A Ukrainian court sentenced a 21-year-old Russian soldier to life in prison Monday for killing a civilian, sealing the first conviction for war crimes since Moscow's invasion three months ago.
Sgt. Vadim Shishimarin pleaded guilty to shooting a 62-year-old man in the head in a village in the northeastern Sumy region in the early days of the war.
He testified that he shot Oleksandr Shelipov after being ordered to do so. He told the court that an officer insisted that Shelipov, who was speaking on his cellphone, could pinpoint their location to Ukrainian forces.
Ukrainian prosecutors are investigating thousands of potential war crimes, as the world has pushed for Russia to be held accountable for its invasion. Russian forces bombed a theater where civilians were sheltering and struck a maternity hospital. In the wake of Moscow's withdrawal from towns around Kyiv weeks ago, mass graves were discovered and streets were strewn with bodies in towns such as Bucha.
The war's effects have also been felt well beyond Ukraine, pushing energy and food prices higher. The United Nations said the conflict has helped push the number of people displaced worldwide to the highest level on record, with more 100 million people driven from their homes across the globe.
Ukrainian President Volodymyr Zelenskyy called for "maximum" sanctions against Russia on Monday at the World Economic Forum in Davos, Switzerland.
He said by video that sanctions needed to go further to stop Russia's aggression, including an oil embargo, all of its banks blocked and cutting off trade with Russia completely.
Zelenskyy says his country has slowed Russian advances and his people's courage has stirred unseen unity of the democratic world.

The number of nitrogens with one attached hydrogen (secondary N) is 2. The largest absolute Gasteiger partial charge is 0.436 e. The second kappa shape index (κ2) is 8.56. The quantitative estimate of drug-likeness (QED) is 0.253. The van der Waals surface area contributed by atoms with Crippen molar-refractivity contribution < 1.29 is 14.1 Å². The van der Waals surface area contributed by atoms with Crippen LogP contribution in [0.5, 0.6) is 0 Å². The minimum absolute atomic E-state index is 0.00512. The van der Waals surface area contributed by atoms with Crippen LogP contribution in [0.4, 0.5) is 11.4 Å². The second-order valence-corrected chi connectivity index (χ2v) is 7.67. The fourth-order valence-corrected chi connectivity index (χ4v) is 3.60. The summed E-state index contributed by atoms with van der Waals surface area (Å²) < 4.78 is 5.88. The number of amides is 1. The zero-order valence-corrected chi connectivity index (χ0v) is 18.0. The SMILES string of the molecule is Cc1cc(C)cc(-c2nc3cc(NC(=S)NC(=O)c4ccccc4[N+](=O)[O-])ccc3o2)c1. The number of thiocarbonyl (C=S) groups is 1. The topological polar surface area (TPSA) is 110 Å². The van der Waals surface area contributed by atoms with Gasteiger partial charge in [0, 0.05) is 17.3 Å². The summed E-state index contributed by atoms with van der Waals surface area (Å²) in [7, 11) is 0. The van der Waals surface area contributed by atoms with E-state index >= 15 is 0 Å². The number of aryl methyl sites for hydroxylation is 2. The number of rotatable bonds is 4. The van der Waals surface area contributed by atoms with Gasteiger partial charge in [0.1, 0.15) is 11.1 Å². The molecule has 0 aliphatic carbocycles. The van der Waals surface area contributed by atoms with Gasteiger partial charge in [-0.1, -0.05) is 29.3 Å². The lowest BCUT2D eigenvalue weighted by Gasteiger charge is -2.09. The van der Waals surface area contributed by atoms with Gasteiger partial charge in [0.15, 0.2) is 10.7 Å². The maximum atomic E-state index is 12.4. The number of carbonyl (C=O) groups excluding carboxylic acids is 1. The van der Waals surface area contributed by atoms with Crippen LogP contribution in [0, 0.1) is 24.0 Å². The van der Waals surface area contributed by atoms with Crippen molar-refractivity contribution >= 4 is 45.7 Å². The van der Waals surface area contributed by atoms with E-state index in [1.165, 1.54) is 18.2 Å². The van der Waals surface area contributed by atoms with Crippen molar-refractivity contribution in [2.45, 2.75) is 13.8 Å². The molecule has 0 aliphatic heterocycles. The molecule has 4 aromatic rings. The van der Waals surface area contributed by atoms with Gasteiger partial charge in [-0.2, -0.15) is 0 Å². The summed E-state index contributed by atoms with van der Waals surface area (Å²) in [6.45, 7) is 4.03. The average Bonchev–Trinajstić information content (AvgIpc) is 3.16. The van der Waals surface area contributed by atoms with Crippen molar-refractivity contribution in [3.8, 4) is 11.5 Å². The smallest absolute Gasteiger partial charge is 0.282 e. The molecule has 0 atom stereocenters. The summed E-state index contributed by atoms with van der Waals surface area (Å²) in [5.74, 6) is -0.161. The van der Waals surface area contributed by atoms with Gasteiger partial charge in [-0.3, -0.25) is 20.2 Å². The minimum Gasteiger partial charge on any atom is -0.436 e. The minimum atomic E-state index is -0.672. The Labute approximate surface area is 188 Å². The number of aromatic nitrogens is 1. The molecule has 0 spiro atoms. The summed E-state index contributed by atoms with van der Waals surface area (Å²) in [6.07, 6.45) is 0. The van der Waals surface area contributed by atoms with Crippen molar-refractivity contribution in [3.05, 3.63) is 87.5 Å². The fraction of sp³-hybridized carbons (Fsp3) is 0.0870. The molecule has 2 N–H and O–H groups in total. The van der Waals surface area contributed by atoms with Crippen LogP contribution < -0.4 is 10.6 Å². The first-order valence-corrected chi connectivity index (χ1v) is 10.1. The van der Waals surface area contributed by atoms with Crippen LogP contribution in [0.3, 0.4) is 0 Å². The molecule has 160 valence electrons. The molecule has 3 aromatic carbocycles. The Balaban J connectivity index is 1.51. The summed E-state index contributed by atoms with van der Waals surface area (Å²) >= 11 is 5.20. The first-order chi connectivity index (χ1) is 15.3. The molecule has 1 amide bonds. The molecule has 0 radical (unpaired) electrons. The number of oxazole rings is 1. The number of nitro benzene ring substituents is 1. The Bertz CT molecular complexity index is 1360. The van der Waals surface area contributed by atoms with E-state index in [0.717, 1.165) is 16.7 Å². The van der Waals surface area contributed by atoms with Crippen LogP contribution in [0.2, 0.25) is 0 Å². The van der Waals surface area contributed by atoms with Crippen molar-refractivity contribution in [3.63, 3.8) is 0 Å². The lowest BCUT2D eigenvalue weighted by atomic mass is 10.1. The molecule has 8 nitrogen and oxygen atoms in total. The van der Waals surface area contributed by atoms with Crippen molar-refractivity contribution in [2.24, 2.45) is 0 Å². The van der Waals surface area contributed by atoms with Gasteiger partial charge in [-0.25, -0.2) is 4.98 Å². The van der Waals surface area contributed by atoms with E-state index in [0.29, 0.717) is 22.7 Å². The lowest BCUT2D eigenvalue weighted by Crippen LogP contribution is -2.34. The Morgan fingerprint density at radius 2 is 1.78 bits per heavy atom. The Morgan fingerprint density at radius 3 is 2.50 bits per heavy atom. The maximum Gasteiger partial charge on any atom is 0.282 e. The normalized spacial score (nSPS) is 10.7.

On the battlefield, Russian forces have stepped up shelling in Ukraine's eastern industrial heartland as they press their offensive in the region that is now the focus of fighting.
Grinding battles in the Donbas, where Ukrainian and Russian forces are fighting town by town, have forced many civilians to flee their homes.
In Tokyo on Monday, U.S. President Joe Biden and Japanese Prime Minister Fumio Kishida joined in condemning Moscow's invasion of Ukraine. Earlier on his trip to Asia, President Biden signed legislation granting Ukraine $40 billion more in U.S. support for its defense against the Russian attack.
Western support — both financial and military — has been key to Ukraine's defense, helping their outgunned and outnumbered forces to repel Russia's attempt to take the capital of Kyiv and fight them to a standstill in other places. In the face of those setbacks, Moscow has outlined more limited goals in Ukraine, with its sights now on trying to expand the territory that Russia-backed separatists have held since 2014.
Additional reporting by the Associated Press.